Holiday Stroll



It was the weekend before Christmas and the weather was quite un-wintry, the sun having shown brightly for the past several days making the snows of November a mere memory. It seemed as if everyone was enjoying the sunny day with a stroll along the twisting, tree-lined paths of the centrally located town park.

Grace walked a few steps behind her parents. Her younger sister, Courtney, walked beside her. Like everyone else, they were dressed in their finest clothing, the gentlemen wearing pressed pants and jackets with leather boots polished to a shiny sheen; atop their heads sat top hats of beaver fur. The ladies wore brightly colored silk dresses which they carefully held to keep hems above the damp ground as they balanced the weight of their fancy bonnets and bulky petticoats on narrow buttoned-up shoes.

Grace hated the scratchy petticoats and uncomfortable bonnet. She hated the binding shoes and the way her feet protested each step. And she wished she could just turn on her heels and return to their house where she could remove the offending shoes from her feet. But she knew doing so would scandalize her parents so she forced her lips into a smile and waited for the inevitable. Her parents stopped frequently to exchange pleasantries with business associates and acquaintances after which her father would introduce some young man to her. As was expected, she would hold out her gloved hand for the prospective suitor to lift to his lips before she retrieved her hand while murmuring an acknowledgement of his fine manners. Then her father would bid the young man farewell with a cheery request that he consider courting his delightful daughter.

"I wish we'd get some new blood into this town," Grace told Courtney after they continued their stroll.

Courtney tried to hold back a grin. "Why, dear sister, do you not approve of these fine young men?"

"Fine young men, my-"

"Hush! Father will hear you."

"I've known these boys all my life. I've attended school with them; played in the park with them. And there isn't a single one I would consider worthy of courting me."

Courtney laughed. "Well, aren't you little Miss High and Mighty."

"No. But I am not going to spend my life being bored out of my mind. Good thing we'll stop for a cup of tea while Father and Mother do their shopping, my feet hurt."

"If you wore shoes more often, your feet would get used to them. After all, a lady does not walk barefoot," Courtney said haughtily.

"Who ever came up with the idea for buttoned-up shoes and layers of petticoats should be shot," Grace groused as she struggled on the path's uneven surface.

"I'm sure if you ever meet them, you'll do just that," Courtney said grasping her sister's arm in an attempt to keep her moving at a reasonable pace.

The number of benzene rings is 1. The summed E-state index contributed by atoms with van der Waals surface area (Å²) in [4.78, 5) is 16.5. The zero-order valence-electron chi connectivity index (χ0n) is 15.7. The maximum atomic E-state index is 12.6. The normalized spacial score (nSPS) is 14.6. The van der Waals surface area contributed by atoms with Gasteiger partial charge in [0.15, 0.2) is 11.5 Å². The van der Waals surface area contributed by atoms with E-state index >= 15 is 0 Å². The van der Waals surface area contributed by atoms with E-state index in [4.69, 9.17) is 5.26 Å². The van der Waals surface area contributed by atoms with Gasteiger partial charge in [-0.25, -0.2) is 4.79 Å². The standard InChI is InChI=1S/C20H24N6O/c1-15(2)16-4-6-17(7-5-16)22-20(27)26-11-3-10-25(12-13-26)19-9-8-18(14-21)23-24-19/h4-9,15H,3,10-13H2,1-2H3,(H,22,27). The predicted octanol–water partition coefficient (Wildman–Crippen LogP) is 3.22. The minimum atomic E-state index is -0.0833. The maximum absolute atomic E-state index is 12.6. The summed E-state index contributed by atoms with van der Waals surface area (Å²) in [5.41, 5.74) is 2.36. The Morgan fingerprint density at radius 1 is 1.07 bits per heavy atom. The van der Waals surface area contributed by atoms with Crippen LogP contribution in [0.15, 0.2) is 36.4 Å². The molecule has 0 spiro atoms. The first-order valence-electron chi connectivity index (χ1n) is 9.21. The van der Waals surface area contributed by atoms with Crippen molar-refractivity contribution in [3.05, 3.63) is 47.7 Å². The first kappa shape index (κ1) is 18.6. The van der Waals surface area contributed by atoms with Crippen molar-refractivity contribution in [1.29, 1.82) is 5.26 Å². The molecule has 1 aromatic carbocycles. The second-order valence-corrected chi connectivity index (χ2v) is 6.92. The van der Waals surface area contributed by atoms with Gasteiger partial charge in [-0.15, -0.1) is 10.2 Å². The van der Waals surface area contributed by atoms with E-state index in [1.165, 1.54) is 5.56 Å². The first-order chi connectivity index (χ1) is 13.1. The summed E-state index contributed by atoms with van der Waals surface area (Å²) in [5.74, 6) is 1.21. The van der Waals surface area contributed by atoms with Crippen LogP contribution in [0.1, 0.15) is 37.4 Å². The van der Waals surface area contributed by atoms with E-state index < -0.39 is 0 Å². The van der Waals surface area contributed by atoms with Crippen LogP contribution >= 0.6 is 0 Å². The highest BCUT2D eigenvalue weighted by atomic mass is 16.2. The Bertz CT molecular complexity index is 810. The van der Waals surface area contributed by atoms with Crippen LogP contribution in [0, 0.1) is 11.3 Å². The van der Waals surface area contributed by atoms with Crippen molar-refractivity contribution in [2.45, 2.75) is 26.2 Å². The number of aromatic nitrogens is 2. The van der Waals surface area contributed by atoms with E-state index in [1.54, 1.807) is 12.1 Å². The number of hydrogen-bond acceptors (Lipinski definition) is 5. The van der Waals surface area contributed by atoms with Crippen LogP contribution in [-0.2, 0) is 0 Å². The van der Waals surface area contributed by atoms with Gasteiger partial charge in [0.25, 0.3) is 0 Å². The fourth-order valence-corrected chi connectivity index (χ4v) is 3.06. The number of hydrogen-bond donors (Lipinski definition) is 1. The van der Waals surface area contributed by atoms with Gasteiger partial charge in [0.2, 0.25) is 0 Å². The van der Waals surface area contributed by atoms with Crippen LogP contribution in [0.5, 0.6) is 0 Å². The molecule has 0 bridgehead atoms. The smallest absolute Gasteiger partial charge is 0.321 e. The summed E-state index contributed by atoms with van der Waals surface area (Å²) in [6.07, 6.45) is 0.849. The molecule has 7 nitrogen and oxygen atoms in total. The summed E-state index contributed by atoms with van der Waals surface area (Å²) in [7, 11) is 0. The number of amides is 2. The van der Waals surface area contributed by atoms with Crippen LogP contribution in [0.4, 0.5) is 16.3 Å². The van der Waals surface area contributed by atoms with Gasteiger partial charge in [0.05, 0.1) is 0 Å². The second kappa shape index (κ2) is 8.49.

"As soon as Mother and Father leave us to do their shopping, I'm hiring a cab to take me home."

"How will you pay for that?"

"I'll offer you in trade," Grace threatened pulling her arm free.

"Hurry, father is waiting." Their parents had reached the end of the path and were standing impatiently next to the street that separated the shops from the park.

Their father reached into his vest pocket as they hastened to join them. "Here is enough coin for a pot of tea," he said holding out his hand. "We shall not be long. Wait for us in the café."

"Yes, Father."

"You have no intention of waiting in the café, do you?" Courtney confronted Grace once the others had walked away.

"I suppose I'll have to," Grace said as she counted out the coins in her hand. "There is not enough for a cab."

"Perhaps, I might offer an alternative."

Grace looked to see two young men sitting in a small buggy. "Have we been introduced?" she asked.

"No, unfortunately not," the young man holding the horse's reins replied. He wrapped the rawhide around the brake handle then hopped to the ground and walked to where Grace and Courtney stood. "But we have just now arrived in your fine town and if you will allow we shall introduce ourselves." Grace nodded. "I am Tristan Mathews and this is my brother, Frank. His manners are not as refined as mine as you can see," he said when Frank remained in the buggy. "And may I ask your names?"

"Grace Butler," she said holding out her hand which was immediately grasped in a firm but gentle hold. "And my sister, Courtney."

"Grace," Courtney hissed. "You can't speak to them."

Grace smiled. "My sister seems as ill-mannered as your brother."

Tristan laughed. "You were in need of a cab?" he asked after brushing her hand with his lips. "I shall be honored to take you to wherever you wish to go."


"Hush, brother. Climb down from there so that this fair lady may take your place."

Courtney gasped. "Grace, you aren't going to get into that buggy."

Grace turned to face her sister. "Here, go get your cup of tea and wait for Father and Mother," she said as she lifted Courtney's hand and folded the coins inside it.


"I assure you of your sister's safety." Tristan told Courtney as he assisted Grace into the buggy. Then he turned to walk around to the opposite side.

Frank quickly followed his brother. "Tristan," he said grabbing his arm and forcing him to stop. "What are you going to do?"

"I'm going to take her home, as she wishes."

"What do you think she'll do when she discovers you're not a man?"

Tristan smiled. "I don't know why but I really don't think she'll mind." He paused before climbing up beside Grace. "I'll return for you, brother. Why don't you wait for me in the café?" he said with a wink. Then he joined Grace and untied the reins. "Lead on, my lady."


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